My Daughter’s Depiction of Health Care Enforcement — I Call it Enforcica —
One of the more challenging and rewarding aspects of being a health care attorney is taking a complex regulated environment and breaking it down in a way that is understandable, regardless of the audience. In the compliance world, this means communicating the rules and how to follow them, the players and their influences and motivations.
Over the weekend, while on a long car ride, my abilities to meet this challenge were put to the test by perhaps my toughest grader: my ten-year-old daughter.
When she asked me what was keeping me so busy at work, I gave her my regular elevator speech:
I help people who provide health care to follow the rules and I defend them when somebody says they didn’t.
Being the precocious observer that she is (and because she has heard that a few times before), she found that answer to be completely unsatisfactory. Pushing further, she asked: “Why is it so hard to follow the rules?” After all, she doesn’t have any problem doing so, whether at home or school. (Fortunately, this happens to be true.)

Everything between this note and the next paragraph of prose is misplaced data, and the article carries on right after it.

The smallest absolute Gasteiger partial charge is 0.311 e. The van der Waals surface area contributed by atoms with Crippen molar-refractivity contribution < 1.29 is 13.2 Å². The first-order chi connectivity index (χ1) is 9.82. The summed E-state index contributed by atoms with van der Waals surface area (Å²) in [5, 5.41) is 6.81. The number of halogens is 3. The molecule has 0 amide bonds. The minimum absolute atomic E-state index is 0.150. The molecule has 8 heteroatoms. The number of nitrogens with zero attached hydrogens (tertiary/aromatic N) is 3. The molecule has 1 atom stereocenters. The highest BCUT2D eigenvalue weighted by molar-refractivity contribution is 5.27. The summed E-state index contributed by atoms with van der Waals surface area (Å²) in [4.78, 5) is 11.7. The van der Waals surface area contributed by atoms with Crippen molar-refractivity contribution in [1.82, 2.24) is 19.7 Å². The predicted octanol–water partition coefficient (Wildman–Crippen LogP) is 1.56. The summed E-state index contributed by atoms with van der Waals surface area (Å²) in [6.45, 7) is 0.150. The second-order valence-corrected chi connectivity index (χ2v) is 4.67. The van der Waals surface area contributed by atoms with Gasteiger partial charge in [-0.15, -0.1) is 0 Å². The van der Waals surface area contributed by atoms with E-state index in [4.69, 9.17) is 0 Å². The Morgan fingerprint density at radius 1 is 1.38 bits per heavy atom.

I then explained what’s going on right now with Medicare and Medicaid enforcement. Loving to sketch as she does, she took my words and put them into pictures. When we arrived at our destination, she handed me this:
. . . this bull is a bull and this horse is a horse… If you give a meaning to certain things in my paintings it may be very true, but it is not my idea to give this meaning. What ideas and conclusions you have got I obtained too, but instinctively, unconsciously. I make the painting for the painting. I paint the objects for what they are.
So, what do you see? I’d be interested in your interpretive comments. For now, I’m calling the piece Enforcica.